Lift the Ban Watch: Arizona Edition

Chalk Arizona as another state that's joined the action:

Arizona joins Georgia and North Carolina as the latest states to adopt the unified rules for mixed martial arts combat. The Arizona bill was sponsored by Jonathan Paton, a member of the Arizona House of Representatives. An intelligence officer for the U.S. Army Reserve, Paton became a fan of MMA during his infantry training in Fort Benning, Ga. When he returned to Arizona, he began working out at Arizona Combat Sports, one of the top professional gyms in the Southwest, which has produced such fighters as current WEC lightweight champion Jamie Varner (Pictures) and TUF 7 cast member C.B Dollaway.

"I heard a lot of the fighters at Arizona Combat Sports complain that they had to leave the state to fight," Paton recalled. "By talking to other members of the House and Senate, I realized we could probably get this thing through. We had to negotiate a lot with the boxing commission, but once we took care of that we knew we were going to get it."

So, how does post-practice banter become a law?

"If you saw ‘School House Rocks,' when a bill becomes a law, it's really no different than that," he said. "It goes through committees and gets voted on in one chamber a couple of times, then goes over to the other chamber, then it finally goes up to the governor's office."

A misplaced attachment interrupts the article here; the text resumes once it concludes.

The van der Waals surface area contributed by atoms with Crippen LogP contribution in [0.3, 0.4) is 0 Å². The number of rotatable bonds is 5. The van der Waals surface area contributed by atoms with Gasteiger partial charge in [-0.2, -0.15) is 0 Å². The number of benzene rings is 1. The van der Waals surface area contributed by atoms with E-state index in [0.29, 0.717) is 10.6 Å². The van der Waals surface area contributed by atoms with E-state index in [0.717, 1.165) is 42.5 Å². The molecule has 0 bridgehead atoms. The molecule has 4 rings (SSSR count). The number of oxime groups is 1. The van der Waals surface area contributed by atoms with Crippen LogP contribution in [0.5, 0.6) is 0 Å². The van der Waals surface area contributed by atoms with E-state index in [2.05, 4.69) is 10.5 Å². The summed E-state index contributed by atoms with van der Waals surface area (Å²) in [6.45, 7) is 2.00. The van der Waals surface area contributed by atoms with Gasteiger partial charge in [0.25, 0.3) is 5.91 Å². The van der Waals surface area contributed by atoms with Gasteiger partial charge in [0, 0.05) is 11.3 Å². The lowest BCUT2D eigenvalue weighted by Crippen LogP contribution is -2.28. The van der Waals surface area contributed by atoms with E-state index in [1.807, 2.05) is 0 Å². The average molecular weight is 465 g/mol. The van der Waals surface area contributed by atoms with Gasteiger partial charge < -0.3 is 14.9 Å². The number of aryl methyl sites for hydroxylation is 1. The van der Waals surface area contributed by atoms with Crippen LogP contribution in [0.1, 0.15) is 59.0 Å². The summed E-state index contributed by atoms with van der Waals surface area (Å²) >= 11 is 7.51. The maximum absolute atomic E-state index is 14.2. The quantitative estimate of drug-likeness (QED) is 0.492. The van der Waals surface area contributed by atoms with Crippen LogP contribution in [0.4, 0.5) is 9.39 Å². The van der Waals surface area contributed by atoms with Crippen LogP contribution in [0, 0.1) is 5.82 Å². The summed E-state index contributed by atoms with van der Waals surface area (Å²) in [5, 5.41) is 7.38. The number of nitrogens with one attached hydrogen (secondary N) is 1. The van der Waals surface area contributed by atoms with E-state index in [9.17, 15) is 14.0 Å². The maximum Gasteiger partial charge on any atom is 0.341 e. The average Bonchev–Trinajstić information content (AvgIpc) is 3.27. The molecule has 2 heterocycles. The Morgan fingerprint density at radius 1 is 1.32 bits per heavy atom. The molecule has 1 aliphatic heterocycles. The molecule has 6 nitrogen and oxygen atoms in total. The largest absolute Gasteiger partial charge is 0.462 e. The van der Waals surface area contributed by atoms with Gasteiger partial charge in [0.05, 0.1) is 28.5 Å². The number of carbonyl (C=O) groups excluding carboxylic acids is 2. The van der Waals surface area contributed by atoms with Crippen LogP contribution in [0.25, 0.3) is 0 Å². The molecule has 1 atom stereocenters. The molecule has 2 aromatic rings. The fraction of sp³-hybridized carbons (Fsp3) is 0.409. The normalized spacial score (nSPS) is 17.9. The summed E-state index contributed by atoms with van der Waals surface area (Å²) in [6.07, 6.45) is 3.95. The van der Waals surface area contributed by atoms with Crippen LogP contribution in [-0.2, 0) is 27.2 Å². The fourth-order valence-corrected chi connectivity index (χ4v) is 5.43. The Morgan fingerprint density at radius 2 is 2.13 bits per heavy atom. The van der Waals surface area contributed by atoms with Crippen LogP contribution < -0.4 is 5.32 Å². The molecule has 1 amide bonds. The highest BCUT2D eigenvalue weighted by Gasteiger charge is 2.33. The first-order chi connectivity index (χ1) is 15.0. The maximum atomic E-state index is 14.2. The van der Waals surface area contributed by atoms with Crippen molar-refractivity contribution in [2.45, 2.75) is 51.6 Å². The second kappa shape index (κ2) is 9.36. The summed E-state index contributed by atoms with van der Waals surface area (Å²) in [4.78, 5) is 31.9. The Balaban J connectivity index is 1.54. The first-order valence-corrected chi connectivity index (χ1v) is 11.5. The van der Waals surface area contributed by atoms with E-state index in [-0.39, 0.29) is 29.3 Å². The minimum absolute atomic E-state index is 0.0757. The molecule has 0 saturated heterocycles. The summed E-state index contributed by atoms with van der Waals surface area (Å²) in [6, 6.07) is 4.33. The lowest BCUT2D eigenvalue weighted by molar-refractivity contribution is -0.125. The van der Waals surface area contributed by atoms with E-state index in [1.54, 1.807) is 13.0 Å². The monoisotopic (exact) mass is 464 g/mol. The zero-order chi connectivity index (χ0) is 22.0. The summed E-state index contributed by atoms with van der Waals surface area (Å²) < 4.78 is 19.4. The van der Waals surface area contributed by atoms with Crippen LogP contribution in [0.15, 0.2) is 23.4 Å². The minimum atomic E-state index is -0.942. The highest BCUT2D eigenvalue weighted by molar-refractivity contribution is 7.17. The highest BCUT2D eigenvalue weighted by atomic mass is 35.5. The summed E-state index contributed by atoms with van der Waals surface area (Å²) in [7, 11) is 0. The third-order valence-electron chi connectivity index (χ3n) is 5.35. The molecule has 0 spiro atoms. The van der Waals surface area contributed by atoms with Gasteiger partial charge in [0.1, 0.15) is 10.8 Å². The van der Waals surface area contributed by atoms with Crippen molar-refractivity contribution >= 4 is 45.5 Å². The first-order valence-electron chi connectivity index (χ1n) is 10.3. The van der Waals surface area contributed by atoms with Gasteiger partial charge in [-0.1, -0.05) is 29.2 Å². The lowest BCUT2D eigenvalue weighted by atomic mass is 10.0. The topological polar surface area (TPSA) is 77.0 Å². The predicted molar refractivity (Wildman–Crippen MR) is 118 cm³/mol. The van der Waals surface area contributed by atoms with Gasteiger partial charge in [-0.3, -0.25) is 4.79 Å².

Gov. Janet Napolitano signed the bill into law on April 28, 2008. The idea was set in motion during Paton's time in Iraq. In July 2006, Paton made national headlines when he announced he was being voluntarily deployed to Iraq. Paton became the only state representative to win re-election while deployed in the Middle East.

"I was deployed to Iraq and got back in February of 2007. That's when I knew I wanted to do something with the rules," Paton said. "I started talking to people, and we officially introduced the bill in January. I was thinking about it in Bagdad. We were watching a UFC card, and all the guys were so pumped up about it. I also saw a card in camp Fallujah with the marines and I knew this is what we need in our state."

Ninety days after the state's legislative session ends, which by Paton's estimations should be no later than July 1, Arizona will officially adopt the unified rules of MMA. Expect fight cards in Arizona beginning in October to enforce the unified rules under the boxing commission's supervision.

Keep in mind there are already fights going on in Arizona with Rage in the Cage being in largest local promoter. This law would just make MMA fights subject to the Unified Rules of Combat. Still, though, the uniformity of safety rules, which facilitate the education process of understanding MMA and help incorporate basic medical concerns into the rules themselves.

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